Sunday, September 30, 2012

Dyeing prequel

The two-day dyeing session turned into two weeks. After standing on a concrete floor playing with cloth and water, I was too exhausted for any fmq'ing. Yep - dyeing broke my fmq obsession.

This is what happened. Started three days earlier when I did some studio cleanup to prepare my fabric. I sorted through the eleven varieties of dyeable cloths, scoured them all and set aside 26 one-yard pieces for 13 neutrals in two dark values.

Then I starting thinking. You know, I should dye a small set to make a value gradation. And, you know, might as well do two sets - bleached and unbleached - in the same batch for comparison.
10 step gradation, unbleached & bleached
The unbleached muslin influenced the color more as the value gets lighter. Note that for both sets, values 9 and 10 are practically the same. The unbleached is Aurora muslin and the bleached is Dyers' Cloth.

Since I have eleven varieties of dyeable cloth, you know, I'd like to compare their dye-ability. So eleven 3x3-inch pieces went into the same bath with enough leftover dye for the darkest values.
compare 11 dye cloths
The six on the left did not get as dark: Aurora muslin, bamboo-cotton from Roc-Lon (no longer available), Dyers' Cloth, Muslin pfd, Roc-Lon muslin, and Sew Essentials muslin. Now you know why the values 9 and 10 are nearly identical in the value gradation - these will not accept more dye. The bamboo seems just a bit brighter or more saturated than the others.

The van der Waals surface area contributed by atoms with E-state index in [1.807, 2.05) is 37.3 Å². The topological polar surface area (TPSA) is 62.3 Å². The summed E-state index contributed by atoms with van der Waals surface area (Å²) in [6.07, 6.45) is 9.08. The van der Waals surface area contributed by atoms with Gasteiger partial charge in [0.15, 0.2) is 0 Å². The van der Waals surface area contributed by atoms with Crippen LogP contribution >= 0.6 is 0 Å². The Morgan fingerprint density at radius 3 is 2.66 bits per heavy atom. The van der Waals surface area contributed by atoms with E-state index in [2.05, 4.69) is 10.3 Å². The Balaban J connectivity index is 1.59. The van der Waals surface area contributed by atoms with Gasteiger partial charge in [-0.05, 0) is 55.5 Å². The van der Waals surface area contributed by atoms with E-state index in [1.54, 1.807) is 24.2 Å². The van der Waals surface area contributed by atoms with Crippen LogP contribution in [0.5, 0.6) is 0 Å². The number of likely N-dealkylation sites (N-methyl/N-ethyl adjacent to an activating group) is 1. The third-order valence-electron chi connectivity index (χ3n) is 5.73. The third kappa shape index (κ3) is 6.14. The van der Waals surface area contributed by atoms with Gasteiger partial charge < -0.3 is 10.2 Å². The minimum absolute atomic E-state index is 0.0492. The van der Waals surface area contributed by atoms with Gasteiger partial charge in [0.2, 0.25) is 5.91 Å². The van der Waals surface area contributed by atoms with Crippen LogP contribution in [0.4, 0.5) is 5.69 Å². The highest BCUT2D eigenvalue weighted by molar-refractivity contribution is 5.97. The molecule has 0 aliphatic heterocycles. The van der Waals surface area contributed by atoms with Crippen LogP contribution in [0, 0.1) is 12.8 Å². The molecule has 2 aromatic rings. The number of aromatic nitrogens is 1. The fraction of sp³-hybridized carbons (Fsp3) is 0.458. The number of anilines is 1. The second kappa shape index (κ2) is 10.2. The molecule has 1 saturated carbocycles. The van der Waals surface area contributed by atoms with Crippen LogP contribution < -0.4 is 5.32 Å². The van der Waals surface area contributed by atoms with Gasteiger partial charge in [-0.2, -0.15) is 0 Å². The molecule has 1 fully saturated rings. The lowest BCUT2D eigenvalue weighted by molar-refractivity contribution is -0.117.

The five on the right absorbed dye well: Moda Bella pfd, Cotton Print Cloth, Kona pfd, Legacy muslin,  and Pimatex pfd. For a softer hand, go for the Moda Bella or Kona. For a crisper feel, go for the Cotton Print Cloth, Legacy or Pimatex.

Since we're on the subject, here's another comparison done at the end of the two weeks with another batch of leftover dye.
compare test fabrics with kona
The two Test Fabric samples were thrown in with a yard of Kona. Surprise! Darkest to lightest: Test 400M, Kona, then Test 419, which is a tighter weave similar to Pimatex.

After this little bit of dyeing, I thought, you know, I'd purchased this stainless steel stock pot several months ago for the final hot rinse and I should use it instead of just piling all my surface designed cloths in it. It took several baths, but now they're ready to use.
surface design fabrics ready to use
So that was the three-day prequel to the two-day dyeing session. Stay tuned. I'll tell you about the actual dyeing session.

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